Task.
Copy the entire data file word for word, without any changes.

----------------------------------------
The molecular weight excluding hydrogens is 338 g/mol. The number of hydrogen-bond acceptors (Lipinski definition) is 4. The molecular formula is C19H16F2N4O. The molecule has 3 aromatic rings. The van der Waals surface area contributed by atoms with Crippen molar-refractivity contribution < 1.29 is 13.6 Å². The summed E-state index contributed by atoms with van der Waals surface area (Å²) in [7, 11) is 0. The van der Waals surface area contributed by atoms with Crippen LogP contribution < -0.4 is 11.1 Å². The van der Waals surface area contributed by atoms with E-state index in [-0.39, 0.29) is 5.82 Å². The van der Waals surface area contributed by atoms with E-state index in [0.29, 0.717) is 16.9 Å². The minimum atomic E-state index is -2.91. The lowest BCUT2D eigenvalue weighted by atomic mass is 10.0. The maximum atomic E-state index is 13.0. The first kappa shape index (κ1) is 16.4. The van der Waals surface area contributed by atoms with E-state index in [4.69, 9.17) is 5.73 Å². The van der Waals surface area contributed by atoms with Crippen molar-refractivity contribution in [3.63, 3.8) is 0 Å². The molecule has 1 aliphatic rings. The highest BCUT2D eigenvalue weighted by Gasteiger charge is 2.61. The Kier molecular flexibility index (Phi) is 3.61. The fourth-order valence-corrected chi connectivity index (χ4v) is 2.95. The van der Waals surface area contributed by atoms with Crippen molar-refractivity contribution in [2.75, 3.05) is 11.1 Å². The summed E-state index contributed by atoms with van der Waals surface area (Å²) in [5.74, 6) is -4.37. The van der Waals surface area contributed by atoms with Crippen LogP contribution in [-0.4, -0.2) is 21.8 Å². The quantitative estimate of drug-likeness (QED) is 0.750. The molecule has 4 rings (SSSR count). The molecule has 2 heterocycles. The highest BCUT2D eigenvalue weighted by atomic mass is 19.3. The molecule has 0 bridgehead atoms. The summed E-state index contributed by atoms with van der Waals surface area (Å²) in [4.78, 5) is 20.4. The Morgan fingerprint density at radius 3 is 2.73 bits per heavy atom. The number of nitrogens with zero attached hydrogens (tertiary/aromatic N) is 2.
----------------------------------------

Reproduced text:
The molecular weight excluding hydrogens is 338 g/mol. The number of hydrogen-bond acceptors (Lipinski definition) is 4. The molecular formula is C19H16F2N4O. The molecule has 3 aromatic rings. The van der Waals surface area contributed by atoms with Crippen molar-refractivity contribution < 1.29 is 13.6 Å². The summed E-state index contributed by atoms with van der Waals surface area (Å²) in [7, 11) is 0. The van der Waals surface area contributed by atoms with Crippen LogP contribution < -0.4 is 11.1 Å². The van der Waals surface area contributed by atoms with E-state index in [-0.39, 0.29) is 5.82 Å². The van der Waals surface area contributed by atoms with E-state index in [0.29, 0.717) is 16.9 Å². The minimum atomic E-state index is -2.91. The lowest BCUT2D eigenvalue weighted by atomic mass is 10.0. The maximum atomic E-state index is 13.0. The first kappa shape index (κ1) is 16.4. The van der Waals surface area contributed by atoms with E-state index in [4.69, 9.17) is 5.73 Å². The van der Waals surface area contributed by atoms with Crippen molar-refractivity contribution in [3.63, 3.8) is 0 Å². The molecule has 1 aliphatic rings. The highest BCUT2D eigenvalue weighted by Gasteiger charge is 2.61. The Kier molecular flexibility index (Phi) is 3.61. The fourth-order valence-corrected chi connectivity index (χ4v) is 2.95. The van der Waals surface area contributed by atoms with Crippen molar-refractivity contribution in [2.75, 3.05) is 11.1 Å². The summed E-state index contributed by atoms with van der Waals surface area (Å²) in [5.74, 6) is -4.37. The van der Waals surface area contributed by atoms with Crippen LogP contribution in [-0.4, -0.2) is 21.8 Å². The quantitative estimate of drug-likeness (QED) is 0.750. The molecule has 4 rings (SSSR count). The molecule has 2 heterocycles. The highest BCUT2D eigenvalue weighted by atomic mass is 19.3. The molecule has 0 bridgehead atoms. The summed E-state index contributed by atoms with van der Waals surface area (Å²) in [4.78, 5) is 20.4. The Morgan fingerprint density at radius 3 is 2.73 bits per heavy atom. The number of nitrogens with zero attached hydrogens (tertiary/aromatic N) is 2.